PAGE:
Who Gets to Be a Virtuoso? Diplomatic Competence through an Intersectional Lens

In: The Hague Journal of Diplomacy
Catriona Standfield Assistant Professor of Political Science, Department of History and Political Science, Worcester State University Worcester MA USA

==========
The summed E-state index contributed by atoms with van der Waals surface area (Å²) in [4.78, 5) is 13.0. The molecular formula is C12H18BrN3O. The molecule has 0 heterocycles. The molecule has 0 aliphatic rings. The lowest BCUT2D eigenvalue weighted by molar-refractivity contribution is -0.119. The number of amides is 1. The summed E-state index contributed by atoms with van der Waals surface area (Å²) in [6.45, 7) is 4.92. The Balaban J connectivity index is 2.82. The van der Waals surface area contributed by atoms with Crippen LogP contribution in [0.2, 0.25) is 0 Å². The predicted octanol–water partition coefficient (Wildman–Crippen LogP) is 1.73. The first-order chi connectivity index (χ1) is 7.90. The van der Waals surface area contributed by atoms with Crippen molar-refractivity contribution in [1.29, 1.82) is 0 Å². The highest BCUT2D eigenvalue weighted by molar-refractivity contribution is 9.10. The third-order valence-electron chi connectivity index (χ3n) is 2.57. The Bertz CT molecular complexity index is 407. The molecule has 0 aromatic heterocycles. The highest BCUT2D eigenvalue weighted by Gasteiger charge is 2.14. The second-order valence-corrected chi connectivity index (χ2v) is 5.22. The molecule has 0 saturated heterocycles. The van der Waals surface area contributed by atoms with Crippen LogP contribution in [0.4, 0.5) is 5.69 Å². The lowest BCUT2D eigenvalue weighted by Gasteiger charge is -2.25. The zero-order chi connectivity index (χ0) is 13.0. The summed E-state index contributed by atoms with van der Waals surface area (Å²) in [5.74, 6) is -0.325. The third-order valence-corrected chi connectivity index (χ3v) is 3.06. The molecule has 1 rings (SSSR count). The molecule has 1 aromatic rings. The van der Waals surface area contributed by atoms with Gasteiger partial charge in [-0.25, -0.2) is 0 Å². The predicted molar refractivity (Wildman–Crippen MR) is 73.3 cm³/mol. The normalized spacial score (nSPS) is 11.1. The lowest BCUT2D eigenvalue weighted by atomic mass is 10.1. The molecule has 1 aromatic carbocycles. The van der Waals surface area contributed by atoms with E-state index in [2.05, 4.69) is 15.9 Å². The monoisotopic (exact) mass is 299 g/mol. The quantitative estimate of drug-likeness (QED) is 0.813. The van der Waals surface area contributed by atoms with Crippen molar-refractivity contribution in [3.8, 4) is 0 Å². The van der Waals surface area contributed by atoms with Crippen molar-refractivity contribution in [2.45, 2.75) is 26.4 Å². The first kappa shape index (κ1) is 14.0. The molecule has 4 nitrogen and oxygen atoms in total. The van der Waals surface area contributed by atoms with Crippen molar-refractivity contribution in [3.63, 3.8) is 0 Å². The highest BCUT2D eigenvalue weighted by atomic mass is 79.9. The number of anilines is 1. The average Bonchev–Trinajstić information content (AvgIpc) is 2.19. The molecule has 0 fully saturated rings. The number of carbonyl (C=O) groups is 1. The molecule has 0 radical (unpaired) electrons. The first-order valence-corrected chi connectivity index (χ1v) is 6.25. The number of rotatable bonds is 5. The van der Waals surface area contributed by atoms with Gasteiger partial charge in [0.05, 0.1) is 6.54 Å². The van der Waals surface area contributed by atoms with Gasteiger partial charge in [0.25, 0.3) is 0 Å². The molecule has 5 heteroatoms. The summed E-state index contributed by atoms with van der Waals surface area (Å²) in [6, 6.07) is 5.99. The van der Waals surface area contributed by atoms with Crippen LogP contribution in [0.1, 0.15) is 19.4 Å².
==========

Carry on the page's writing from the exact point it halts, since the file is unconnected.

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The practice turn in diplomatic studies has focused on how and when diplomats recognise others’ practices as competent. I argue that gendered, raced and classed power shape who is recognised as competent or virtuosic. Denial of recognition reveals how normative conceptions of competence reproduce inequalities in diplomacy. I trace the development and assessment of competence through the autobiographical narratives of Dame Margaret Joan Anstee, a British diplomat, diplomatic wife, international civil servant and then UN special representative in Angola in the 1990s. I find that developing social capital through education was key to allowing Anstee to transcend her working-class origins and enter the upper-class milieu of the post-World War II British Foreign Office. However, as the UN’s first female head of a peacekeeping mission, she struggled to be recognised as a competent actor, even as she took what could be seen as virtuosic action to resource the failing mission.

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